“Cambodia has to be strong so if anyone tries to hit us, we can hit them back!”
A girl came up to me and tried to sell me a bamboo bracelet; the sun tended lower towards the horizon. “What if nobody is going to attack you, Om?”
“Thailand and Vietnam both sell you millions of dollars of goods a year, and send you lots of tourists. China too. And you sell them rice, you sell them the chance to see Angkor Wat – and soon, maybe you’ll sell them more things.”
“Like your cell phone! Or anything else you make. Someone in Cambodia is going to start selling things to Thailand, to Vietnam, and then they won’t want to go to war with you. They’ll want to trade with you. Everybody gets money, everyone gets strong, everyone wins. If it’s fighting, it’s just like the old days – you attack Thailand, Thailand attacks you, back and forth, lots of people die, everyone looses.”
Simplistic? Maybe. But a light goes off in his brain, and in his face, and he says: “So we can be great and strong, without lying and killing?”
The sun set, and the after-light was left. Somewhere, the bats were flowing like a black river in the sky from their roosts in Angkor Wat. “Yes,” I said. I was pretty sure.
“I think this…” He pointed his finger up in the air, smiling, “I think this is good idea! I think we can not go to war!”
“I hope not.” And Carl and I shook hands with him, all of us smiling, and we stood and walked back to the Tuktuk.
“Hitler is bad.”
“That’s right,” we assured him as we rode back.
And of course it’s not over there (though my time for the night is about up and I must needs go to sleep – long day of massages, movie theaters, and kickboxing tomorrow); that night, unexpectedly, we saw friends in Siem Reap, Esther Young from Yale calling to me across a crowded street and me turning to see her and stand amazed for a second at coincidence, merging to long hours talking around a guesthouse table drinking cheap Angkor beer and the fruit shakes that flow freely here, tart and delicious. The next day, it rained, we headed out to the sticks, saw a beautifully carved sandstone temple (Bantay Srei). I gave money to a girl, a land mine victim, face melted to slag and lower lip swollen and huge and sagging, nose almost gone. I wish I could say 100% that I gave the money to her because I wanted to be charitable, and not because I didn’t want to see her face in my dreams…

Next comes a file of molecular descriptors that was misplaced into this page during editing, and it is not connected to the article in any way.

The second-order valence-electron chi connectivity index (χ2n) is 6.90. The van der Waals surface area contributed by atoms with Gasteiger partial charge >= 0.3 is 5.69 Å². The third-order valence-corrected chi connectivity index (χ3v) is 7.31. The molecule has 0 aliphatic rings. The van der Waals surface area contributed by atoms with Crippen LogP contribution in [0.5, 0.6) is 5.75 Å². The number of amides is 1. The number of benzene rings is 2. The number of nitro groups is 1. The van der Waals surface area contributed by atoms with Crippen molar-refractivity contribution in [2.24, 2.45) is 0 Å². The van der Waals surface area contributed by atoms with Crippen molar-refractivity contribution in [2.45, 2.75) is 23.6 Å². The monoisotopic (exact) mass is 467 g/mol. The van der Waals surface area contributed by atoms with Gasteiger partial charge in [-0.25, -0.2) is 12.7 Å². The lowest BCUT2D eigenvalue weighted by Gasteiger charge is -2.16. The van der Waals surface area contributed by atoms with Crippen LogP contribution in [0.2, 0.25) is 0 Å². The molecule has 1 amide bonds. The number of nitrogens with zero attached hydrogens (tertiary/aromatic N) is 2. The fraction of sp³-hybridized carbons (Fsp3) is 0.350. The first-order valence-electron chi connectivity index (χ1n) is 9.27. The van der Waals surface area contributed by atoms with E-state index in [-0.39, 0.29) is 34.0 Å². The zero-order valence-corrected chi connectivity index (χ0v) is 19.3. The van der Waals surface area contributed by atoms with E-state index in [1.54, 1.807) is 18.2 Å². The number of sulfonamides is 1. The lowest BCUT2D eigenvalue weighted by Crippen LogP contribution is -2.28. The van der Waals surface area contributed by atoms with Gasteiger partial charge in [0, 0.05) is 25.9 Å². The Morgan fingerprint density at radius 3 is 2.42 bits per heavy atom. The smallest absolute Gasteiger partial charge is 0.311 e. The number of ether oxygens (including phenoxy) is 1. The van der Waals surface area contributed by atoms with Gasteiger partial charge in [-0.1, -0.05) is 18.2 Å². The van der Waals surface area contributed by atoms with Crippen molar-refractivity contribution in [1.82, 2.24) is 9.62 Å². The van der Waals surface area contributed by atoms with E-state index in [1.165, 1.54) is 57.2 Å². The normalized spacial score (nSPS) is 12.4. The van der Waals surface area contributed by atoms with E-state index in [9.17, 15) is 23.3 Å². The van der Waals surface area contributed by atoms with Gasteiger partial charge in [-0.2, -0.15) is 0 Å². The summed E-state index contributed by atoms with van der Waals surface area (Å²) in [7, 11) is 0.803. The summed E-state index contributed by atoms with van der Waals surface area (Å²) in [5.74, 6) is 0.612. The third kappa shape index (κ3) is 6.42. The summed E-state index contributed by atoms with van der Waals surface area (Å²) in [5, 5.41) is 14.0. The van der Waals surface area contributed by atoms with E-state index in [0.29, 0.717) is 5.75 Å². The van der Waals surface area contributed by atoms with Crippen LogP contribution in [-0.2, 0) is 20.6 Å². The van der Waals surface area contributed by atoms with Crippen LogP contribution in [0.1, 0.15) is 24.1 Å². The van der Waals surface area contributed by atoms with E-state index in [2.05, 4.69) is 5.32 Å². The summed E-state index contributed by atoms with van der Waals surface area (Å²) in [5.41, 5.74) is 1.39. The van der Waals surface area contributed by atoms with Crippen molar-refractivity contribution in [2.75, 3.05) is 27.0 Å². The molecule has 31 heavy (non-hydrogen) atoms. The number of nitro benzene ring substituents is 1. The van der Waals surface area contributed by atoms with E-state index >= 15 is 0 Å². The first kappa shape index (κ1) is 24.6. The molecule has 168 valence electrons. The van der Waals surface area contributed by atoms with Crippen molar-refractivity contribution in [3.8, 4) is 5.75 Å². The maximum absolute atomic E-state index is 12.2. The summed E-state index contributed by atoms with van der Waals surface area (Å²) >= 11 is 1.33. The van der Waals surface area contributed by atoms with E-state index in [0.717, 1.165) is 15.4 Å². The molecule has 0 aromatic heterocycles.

We drove then even further, down dusty side roads out to Kbal Spen, the mountain where the River of a Thousand Linga runs, ancient carvings up amid the cottonwood trees far from any dwelling of man, where great grasses that look like a mix between bamboo and cattails sway in jungle-alpine meadows and water runs over one thousand carvings of Siva’s penis (stylized of course), and over the sleeping body of Vishnu, who in his rising from slumber will usher in the Kali Yuga that ends this phase of this turn of the wheel of the cosmos. A young game ranger – 26, but looking 14, some inches shorter than Om and lean, a mountain-climber with limbs made from rubber bands – climbed with us, and when we passed shrines with lit candles he took off his hat and paused to pray; beautiful, but we needed to pay a $5 bribe to the park police to get in at all and almost passed it up.
As evening approached we took the Tuktuk back to Siem Reap and passed the girl with the melted face walking home, slowly, staggering, at least two miles up the road from the temple site where I had seen her earlier. She was gone in a rush. Maybe she was going home.
I think this is good idea. I think we can not go to war.
When we reached Siem Reap the bats were flying. We ate some curry, I found some books in a local bookshop (including old Zelazneys that have been out of print for a while – The Dream Master, which won the Hugo, and The Hand of Oberon in its 1970 black cover, which didn’t win anything but was worth a reread), and we headed to bed.
And of course Thailand is similar in some ways but completely different in others, neon and pastel where China is red and obsessive gold – but that’s a story for two days from now, when I know more.